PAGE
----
A visit to the ER for abdominal pain in a child can be scary. Most often it’s something simple, but appendicitis can lurk in the shadows.
Signs and symptoms of appendicitis can include slight fever, right sided abdominal pain as well as nausea and vomiting. Almost certainly, a visit to the ER will include a CT scan, despite the strong evidence that the radiation doses from handing out CT scans along with the Halloween candy is creating some 29,000 new cases of cancer per year, half of which will be fatal.
And we just don’t seem to be learning the lesson here. Despite evidence that CT scanning used to diagnose appendicitis in children does not actually change anything, the numbers of scans done in the ER continue to climb.
But is there a better way? You bet. Ultrasounds have been shown to be very helpful in picking up appendicitis cases in children. The problem is that ER physicians take the results of the ultrasound (which, by the way, have NO radiation exposure and are far less expensive than that $3,000 CT scan) with a grain of salt and still order the CT scan for “confirmation.”
This particular study helps to clarify that the CT scan approach is the wrong direction. In this study, researchers looked back on a group of 662 kids with suspected appendicitis to see if there was a difference in outcomes between those who went the CT route (high radiation exposure) and the ultrasound to MRI route (no radiation exposure). Here’s what they found:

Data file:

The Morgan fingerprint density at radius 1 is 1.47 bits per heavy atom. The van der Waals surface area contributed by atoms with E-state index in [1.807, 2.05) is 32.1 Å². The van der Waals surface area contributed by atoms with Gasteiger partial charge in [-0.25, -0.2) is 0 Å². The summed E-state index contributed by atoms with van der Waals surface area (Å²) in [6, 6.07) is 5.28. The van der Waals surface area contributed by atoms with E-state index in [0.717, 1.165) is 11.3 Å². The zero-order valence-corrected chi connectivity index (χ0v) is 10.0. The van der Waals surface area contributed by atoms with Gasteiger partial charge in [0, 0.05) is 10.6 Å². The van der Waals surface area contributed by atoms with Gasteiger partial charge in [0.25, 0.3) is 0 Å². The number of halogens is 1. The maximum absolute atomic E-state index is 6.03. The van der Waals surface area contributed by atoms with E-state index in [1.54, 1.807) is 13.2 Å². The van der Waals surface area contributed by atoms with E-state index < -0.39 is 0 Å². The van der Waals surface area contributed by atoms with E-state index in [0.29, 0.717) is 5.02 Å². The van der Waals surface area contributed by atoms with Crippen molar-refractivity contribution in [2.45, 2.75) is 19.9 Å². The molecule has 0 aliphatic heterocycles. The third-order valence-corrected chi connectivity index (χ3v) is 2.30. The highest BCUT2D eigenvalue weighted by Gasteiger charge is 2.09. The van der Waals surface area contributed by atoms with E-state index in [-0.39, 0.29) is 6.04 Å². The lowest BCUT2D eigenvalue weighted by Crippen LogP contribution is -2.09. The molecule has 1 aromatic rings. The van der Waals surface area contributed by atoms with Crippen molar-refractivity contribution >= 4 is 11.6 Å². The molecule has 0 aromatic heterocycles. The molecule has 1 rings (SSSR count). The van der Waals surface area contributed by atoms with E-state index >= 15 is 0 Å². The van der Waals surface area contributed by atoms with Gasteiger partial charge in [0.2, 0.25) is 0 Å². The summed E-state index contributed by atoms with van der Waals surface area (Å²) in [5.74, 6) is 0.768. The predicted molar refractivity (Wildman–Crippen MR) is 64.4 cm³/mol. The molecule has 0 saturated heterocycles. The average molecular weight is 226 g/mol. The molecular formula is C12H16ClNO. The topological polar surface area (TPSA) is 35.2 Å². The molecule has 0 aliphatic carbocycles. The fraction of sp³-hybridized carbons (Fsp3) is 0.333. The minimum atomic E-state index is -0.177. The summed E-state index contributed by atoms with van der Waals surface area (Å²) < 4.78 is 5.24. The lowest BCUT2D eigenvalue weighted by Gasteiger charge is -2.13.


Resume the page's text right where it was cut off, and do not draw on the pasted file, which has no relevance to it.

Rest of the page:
• 265 went the CT scan route and 397 had ultrasounds and MRI.
• Negative appendectomy rate (the # of surgeries performed for no reason) was 2.5% for the CT group and 1.4% for the US / MRI group.
• Perforation rate was no different between the groups and the time it took to move to antibiotic administration and operation was no different either.
In other words, the US/MRI route was just as fast and just as safe, but results in almost half the number of children undergoing a surgical procedure to remove an organ they were born with for no reason. Worse, recent research indicates that the appendix may be a reservoir for good bacteria to repopulate the gut after an episode of diarrhea or other gastrointestinal illness. Removing this organ removes this source of good bacteria.
So, the next time you have a doctor recommend a CT scan with high radiation doses for your child, it may be time for a quick second opinion.